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June Thomas: Yeah, totally. And yeah, that’s a great point. And it’s also the main reason that you should never, ever, ever commit to writing a book on a topic that you’re kind of met with because you’re going to spend a lot of time with it, you’re going to have hard days. And the more you really do love the thing that you’re writing about and you just want to learn more and more and more, the less depressing it’s going to be. I think.

Isaac Butler: You know, in the sixties they could just blow through all that with amphetamines. You know, you could just call the right doctor, get prescribed some amphetamines and just just go to work. You know, you could get that book finished in six months, but you can’t do that now.

June Thomas: Yeah, we have no Dr. Feelgood. It was interesting to hear Bruce and Lawrence thinking around new artists. Basically, everyone who does their job is listening to everyone. So trying to find the next new sound is really stressful because it’s what, you know, everyone is doing and how can they find the right music? At the same time, though, we are living in a moment where almost every piece of music is pretty much almost instantly accessible. Oh, I’m feeling stressed. Just even thinking about those endless possibilities. I know that I crave some constraints to spark creativity. Do you have any tips for creating restrictions when none are provided externally? Kind of by the gig?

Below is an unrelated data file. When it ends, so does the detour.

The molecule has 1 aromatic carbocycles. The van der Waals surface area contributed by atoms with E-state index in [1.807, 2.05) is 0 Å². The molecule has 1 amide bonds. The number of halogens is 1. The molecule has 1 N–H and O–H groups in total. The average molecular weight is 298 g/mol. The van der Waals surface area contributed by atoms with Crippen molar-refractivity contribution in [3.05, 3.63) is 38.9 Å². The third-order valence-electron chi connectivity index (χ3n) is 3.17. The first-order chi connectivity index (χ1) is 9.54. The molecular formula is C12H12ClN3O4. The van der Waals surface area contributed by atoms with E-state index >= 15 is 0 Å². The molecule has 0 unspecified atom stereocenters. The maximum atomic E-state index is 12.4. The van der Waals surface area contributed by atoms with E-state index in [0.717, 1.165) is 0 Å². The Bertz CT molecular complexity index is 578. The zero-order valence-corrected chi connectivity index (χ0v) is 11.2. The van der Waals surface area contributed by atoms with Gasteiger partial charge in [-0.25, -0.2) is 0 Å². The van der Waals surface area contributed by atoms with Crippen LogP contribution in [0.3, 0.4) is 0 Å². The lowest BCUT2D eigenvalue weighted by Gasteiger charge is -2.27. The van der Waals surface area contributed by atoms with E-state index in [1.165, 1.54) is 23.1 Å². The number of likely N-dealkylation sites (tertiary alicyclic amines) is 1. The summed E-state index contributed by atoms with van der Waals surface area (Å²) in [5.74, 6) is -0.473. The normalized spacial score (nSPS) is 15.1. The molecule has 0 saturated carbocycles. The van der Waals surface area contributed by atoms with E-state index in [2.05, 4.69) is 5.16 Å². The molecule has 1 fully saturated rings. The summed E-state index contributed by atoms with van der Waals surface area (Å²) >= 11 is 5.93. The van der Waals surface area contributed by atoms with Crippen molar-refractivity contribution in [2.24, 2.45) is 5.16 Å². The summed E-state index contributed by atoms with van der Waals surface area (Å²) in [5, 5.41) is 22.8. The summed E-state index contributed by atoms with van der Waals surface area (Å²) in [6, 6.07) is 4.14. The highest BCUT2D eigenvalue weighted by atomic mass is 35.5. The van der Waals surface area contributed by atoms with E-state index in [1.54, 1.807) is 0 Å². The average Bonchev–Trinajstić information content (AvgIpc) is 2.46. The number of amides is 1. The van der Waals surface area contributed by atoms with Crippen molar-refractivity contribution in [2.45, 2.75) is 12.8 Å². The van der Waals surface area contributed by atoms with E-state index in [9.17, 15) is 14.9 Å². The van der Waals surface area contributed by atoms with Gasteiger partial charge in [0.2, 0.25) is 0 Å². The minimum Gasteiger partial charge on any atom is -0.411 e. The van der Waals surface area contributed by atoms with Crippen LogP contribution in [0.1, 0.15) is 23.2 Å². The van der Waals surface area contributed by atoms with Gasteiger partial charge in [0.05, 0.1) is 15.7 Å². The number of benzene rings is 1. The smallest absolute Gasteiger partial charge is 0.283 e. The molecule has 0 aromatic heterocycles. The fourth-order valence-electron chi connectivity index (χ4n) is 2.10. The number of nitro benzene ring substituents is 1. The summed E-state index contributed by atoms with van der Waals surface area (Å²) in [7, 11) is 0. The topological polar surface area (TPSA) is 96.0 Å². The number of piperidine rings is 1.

Isaac Butler: Yeah. Well, you know. Well, first of all, I think every gig’s going to apply some constraints. Right. And there’s none where it’s like the music could be anything. I mean, that’s never going to happen. So but, you know, it’s a good point. And I think in in almost every creative discipline, you’re actually going to hit these moments where you don’t have enough constraints and it’s actually much more difficult as a result.